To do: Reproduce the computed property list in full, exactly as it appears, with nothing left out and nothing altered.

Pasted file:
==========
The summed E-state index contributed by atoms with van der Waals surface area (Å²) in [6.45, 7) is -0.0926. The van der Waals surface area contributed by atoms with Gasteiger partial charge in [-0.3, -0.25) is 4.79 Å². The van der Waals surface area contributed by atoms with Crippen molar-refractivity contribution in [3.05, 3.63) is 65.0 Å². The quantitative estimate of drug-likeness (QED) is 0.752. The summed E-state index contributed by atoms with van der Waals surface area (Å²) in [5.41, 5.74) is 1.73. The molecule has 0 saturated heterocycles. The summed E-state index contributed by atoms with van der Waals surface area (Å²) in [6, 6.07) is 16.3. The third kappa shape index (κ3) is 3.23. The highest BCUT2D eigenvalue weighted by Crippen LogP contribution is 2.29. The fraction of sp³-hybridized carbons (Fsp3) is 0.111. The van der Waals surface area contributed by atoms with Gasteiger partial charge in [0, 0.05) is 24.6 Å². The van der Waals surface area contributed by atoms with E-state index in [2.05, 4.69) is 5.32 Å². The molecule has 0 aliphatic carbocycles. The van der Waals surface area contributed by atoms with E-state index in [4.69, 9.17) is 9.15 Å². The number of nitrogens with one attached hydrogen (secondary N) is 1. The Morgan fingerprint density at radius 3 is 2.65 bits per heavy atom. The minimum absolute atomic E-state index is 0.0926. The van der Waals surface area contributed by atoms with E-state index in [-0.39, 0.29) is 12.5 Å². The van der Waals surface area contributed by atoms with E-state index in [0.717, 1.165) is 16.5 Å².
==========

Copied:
The summed E-state index contributed by atoms with van der Waals surface area (Å²) in [6.45, 7) is -0.0926. The van der Waals surface area contributed by atoms with Gasteiger partial charge in [-0.3, -0.25) is 4.79 Å². The van der Waals surface area contributed by atoms with Crippen molar-refractivity contribution in [3.05, 3.63) is 65.0 Å². The quantitative estimate of drug-likeness (QED) is 0.752. The summed E-state index contributed by atoms with van der Waals surface area (Å²) in [5.41, 5.74) is 1.73. The molecule has 0 saturated heterocycles. The summed E-state index contributed by atoms with van der Waals surface area (Å²) in [6, 6.07) is 16.3. The third kappa shape index (κ3) is 3.23. The highest BCUT2D eigenvalue weighted by Crippen LogP contribution is 2.29. The fraction of sp³-hybridized carbons (Fsp3) is 0.111. The van der Waals surface area contributed by atoms with Gasteiger partial charge in [0, 0.05) is 24.6 Å². The van der Waals surface area contributed by atoms with E-state index in [2.05, 4.69) is 5.32 Å². The molecule has 0 aliphatic carbocycles. The van der Waals surface area contributed by atoms with E-state index in [4.69, 9.17) is 9.15 Å². The number of nitrogens with one attached hydrogen (secondary N) is 1. The Morgan fingerprint density at radius 3 is 2.65 bits per heavy atom. The minimum absolute atomic E-state index is 0.0926. The van der Waals surface area contributed by atoms with E-state index in [-0.39, 0.29) is 12.5 Å². The van der Waals surface area contributed by atoms with E-state index in [0.717, 1.165) is 16.5 Å².